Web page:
Go to a local gun show and you’ll see a bunch of people walking around who also walk around at the model train show or the computer show or any other place where they can get together with other folks who enjoy the same hobby which they enjoy and shoot the shit, have a donut and coffee, and maybe spend a few bucks.

If Everytown, Brady and other advocacy groups want to support a new gun-control regulation that will really make a difference, why don’t they start thinking and talking about a regulation to restrict the ownership of certain kinds of ‘killer’ guns rather than a regulation which imposes more useless paperwork on people who just like to buy, own, and play around with guns?

Do Laws Regulating Gun Sales Work?


              The picture above is a catalog that a wholesale company named J. L. Galef & Sons published and sent out to customers in 1939. Actually, the catalog was published when the company rented some booth space at the New York World’s Fair because some of the countries which showed up in 1939 then departed when Germany invaded Poland and World War II broke out.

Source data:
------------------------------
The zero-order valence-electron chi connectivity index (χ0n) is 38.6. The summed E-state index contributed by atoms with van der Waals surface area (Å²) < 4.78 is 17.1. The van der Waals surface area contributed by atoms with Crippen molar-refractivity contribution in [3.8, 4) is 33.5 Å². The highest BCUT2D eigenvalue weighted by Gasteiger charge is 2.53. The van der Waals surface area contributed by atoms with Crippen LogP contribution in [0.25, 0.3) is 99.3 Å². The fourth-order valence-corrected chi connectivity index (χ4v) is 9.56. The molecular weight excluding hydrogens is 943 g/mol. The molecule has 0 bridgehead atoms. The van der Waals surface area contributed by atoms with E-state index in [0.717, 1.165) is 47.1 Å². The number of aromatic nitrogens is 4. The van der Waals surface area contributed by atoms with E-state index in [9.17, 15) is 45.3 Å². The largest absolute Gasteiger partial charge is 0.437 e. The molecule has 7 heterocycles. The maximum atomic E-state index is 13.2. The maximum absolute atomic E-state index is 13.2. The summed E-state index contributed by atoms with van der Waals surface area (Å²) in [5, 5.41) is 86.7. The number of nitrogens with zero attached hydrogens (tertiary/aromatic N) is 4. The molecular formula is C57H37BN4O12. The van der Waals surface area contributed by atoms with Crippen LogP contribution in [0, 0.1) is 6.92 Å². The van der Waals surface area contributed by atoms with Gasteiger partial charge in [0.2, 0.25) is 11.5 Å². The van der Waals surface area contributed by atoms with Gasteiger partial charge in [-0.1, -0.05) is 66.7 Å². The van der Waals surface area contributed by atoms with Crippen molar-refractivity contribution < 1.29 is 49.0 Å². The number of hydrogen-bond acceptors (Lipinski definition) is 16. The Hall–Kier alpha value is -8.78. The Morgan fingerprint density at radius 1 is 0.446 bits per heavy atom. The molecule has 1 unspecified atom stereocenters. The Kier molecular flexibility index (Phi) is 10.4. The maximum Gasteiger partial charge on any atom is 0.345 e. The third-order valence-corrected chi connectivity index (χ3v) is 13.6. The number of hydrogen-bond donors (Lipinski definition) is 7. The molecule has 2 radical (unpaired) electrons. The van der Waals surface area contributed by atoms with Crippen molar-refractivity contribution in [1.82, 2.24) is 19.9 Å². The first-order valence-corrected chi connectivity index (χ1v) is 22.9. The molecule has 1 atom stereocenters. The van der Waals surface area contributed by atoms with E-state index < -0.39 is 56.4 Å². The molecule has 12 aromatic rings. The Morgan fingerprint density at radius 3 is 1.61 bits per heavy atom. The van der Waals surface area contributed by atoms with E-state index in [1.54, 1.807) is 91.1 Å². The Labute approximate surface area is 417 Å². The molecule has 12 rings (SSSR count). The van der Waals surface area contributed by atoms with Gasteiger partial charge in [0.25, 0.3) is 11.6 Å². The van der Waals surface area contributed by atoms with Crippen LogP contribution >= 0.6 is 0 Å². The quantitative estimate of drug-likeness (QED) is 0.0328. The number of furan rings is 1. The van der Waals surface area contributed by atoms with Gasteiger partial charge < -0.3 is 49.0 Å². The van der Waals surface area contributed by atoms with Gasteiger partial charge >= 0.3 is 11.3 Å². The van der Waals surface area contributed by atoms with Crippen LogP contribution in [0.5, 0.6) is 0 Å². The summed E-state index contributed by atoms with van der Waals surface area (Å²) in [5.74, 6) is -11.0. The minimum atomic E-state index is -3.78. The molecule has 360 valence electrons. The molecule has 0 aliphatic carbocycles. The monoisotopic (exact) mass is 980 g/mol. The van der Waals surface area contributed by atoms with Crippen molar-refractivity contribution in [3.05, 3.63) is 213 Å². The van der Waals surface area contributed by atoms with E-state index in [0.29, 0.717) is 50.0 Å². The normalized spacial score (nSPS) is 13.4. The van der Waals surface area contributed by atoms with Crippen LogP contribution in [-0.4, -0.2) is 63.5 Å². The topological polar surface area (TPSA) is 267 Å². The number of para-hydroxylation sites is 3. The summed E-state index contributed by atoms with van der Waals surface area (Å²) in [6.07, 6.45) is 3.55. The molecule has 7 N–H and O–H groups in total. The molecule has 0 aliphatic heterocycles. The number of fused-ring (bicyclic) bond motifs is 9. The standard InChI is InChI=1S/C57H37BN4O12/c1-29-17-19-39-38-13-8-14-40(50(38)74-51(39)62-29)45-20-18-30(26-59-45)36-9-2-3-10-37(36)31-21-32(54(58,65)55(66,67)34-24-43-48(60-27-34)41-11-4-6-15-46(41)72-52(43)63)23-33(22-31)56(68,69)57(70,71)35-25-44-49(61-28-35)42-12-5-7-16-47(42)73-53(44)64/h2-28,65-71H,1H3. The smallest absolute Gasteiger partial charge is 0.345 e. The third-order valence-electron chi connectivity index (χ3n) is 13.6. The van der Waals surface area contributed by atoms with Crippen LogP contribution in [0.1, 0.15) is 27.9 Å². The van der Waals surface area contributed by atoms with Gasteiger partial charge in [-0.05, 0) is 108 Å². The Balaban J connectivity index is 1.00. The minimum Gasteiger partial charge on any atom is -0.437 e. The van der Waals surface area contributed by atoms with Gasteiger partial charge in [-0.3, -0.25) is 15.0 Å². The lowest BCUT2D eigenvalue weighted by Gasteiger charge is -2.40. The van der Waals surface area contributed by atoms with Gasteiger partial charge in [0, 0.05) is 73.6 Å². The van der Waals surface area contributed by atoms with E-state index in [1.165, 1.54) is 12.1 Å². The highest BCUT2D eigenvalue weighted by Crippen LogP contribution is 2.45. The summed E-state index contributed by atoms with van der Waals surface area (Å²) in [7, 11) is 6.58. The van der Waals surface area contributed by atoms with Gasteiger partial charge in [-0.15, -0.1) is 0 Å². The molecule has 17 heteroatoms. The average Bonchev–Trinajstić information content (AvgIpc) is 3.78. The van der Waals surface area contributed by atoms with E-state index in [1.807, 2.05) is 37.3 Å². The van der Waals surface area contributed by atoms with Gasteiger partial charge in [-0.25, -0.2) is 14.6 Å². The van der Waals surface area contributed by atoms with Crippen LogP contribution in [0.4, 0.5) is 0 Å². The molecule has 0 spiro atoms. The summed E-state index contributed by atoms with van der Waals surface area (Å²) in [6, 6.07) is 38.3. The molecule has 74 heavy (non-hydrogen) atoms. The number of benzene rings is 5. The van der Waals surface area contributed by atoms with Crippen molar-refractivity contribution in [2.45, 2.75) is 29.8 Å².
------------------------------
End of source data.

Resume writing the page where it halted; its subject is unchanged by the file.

Notice the price of the .357-magnum revolver – 60 bucks. The magnum cartridge had just started appearing in 1934 and every gun company started producing at least one revolver which chambered the round. But Smith & Wesson really made the .357 their ammo and it was the shift from the .38-special round to the .357-magnum which allowed S&W to take the military and police market away from Colt by the end of World War II.

              The wholesale company, J.L. Galef, was located in downtown Manhattan in a five-story, block-through warehouse, and office facility right down the street from City Hall. This neighborhood was known as the ‘wholesale district,’ and was primarily companies that furnished dry goods to retailers in locations throughout the South and the Midwest, mostly hardware stores, five and dimes, and pawn shops.